European Economic and Social Committee recommends improvements, clarifications for MIC discussions

The European Economic and Social Committee (EESC) has weighed in on the European Commission’s recommendation for a European Council decision to launch negotiations on the proposed MIC, supporting discussions on ISDS reform while noting areas for improvement.

The European Council already gave its backing last year to the Commission’s recommendation for launching MIC negotiations with interested parties, and approved final negotiating directives.

Since then, the European Commission has continued consultations with stakeholders on the subject and has submitted its proposal to the UNCITRAL Working Group III process for multilateral ISDS reform ahead of its April 2019 meetings.

The EESC opinion, issued on March 22, 2019, says that the committee “welcomes the EU Commission’s efforts towards a multilateral reform of ISDS under the auspices of UNCITRAL and considers it vital that the EU remains open to all approaches and ideas that have surfaced regarding ISDS reform.”

The EESC is a 350-member body that brings together “economic and social interest groups” from across the European Union’s member states. Its role as a consultative body was established and reaffirmed in multiple EU treaties.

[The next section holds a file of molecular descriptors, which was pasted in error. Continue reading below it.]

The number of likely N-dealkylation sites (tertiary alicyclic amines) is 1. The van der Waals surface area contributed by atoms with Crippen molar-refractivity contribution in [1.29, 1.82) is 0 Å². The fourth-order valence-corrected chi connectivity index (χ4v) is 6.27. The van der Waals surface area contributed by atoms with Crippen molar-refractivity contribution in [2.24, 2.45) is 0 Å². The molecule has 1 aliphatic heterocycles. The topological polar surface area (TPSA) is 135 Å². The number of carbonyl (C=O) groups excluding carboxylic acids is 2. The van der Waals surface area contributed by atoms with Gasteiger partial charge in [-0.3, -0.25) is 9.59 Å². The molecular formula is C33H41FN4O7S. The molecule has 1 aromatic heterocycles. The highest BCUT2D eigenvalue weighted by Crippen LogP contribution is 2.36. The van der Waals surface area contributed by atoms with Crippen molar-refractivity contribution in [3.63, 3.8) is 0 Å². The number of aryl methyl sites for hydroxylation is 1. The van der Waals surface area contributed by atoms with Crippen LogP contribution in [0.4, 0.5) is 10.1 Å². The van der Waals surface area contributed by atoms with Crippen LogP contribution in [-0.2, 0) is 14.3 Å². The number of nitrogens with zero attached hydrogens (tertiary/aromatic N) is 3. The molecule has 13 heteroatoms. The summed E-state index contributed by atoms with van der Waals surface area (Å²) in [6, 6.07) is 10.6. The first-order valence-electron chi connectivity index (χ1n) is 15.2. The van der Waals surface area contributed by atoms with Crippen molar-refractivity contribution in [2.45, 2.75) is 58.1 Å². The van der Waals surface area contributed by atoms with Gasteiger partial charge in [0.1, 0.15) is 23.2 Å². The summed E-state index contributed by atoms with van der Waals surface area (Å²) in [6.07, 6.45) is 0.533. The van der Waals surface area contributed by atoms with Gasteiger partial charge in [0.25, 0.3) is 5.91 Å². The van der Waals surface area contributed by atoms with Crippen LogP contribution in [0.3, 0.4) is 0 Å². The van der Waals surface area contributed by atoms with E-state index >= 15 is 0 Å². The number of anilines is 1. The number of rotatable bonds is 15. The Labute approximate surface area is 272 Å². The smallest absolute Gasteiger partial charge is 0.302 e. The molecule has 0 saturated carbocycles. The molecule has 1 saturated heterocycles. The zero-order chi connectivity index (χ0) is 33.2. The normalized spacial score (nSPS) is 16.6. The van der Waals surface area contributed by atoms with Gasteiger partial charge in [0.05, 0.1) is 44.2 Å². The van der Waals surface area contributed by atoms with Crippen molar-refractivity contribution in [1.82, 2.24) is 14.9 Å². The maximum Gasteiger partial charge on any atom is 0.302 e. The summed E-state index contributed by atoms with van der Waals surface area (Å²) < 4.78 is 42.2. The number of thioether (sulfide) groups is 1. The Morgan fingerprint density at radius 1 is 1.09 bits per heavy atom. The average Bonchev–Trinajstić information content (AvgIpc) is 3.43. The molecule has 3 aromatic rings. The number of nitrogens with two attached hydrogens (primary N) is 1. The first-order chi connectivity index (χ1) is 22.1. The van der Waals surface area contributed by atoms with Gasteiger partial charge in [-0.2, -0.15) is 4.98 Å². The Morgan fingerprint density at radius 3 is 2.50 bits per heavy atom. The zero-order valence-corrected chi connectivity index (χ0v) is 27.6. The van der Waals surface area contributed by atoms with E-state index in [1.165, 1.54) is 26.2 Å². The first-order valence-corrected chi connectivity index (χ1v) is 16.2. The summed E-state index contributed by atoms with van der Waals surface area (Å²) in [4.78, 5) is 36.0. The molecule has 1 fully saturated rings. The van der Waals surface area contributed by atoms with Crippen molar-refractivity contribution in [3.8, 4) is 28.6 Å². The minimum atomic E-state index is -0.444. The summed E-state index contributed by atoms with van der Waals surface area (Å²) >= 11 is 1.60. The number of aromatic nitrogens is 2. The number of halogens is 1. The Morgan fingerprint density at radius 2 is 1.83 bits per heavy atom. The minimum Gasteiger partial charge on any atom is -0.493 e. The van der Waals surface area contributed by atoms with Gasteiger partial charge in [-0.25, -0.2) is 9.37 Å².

The EESC “calls for an improved and more balanced invitation of stakeholders” in that process, and stresses that there are still several key unanswered questions regarding the MIC proposal, including “the scope, the protection of public interest, accessibility and relations with domestic courts.”

Furthermore, the committee notes that there are additional options for addressing concerns over the current international investment regime. These include, for example, “strengthening the domestic judiciary; providing insurance to investors, such as through the Multilateral Investment Guarantee Agency of the World Bank; dispute prevention; more conciliatory forms of dispute settlement, such as mediation; investment promotion; and State-to-state Dispute Settlement.”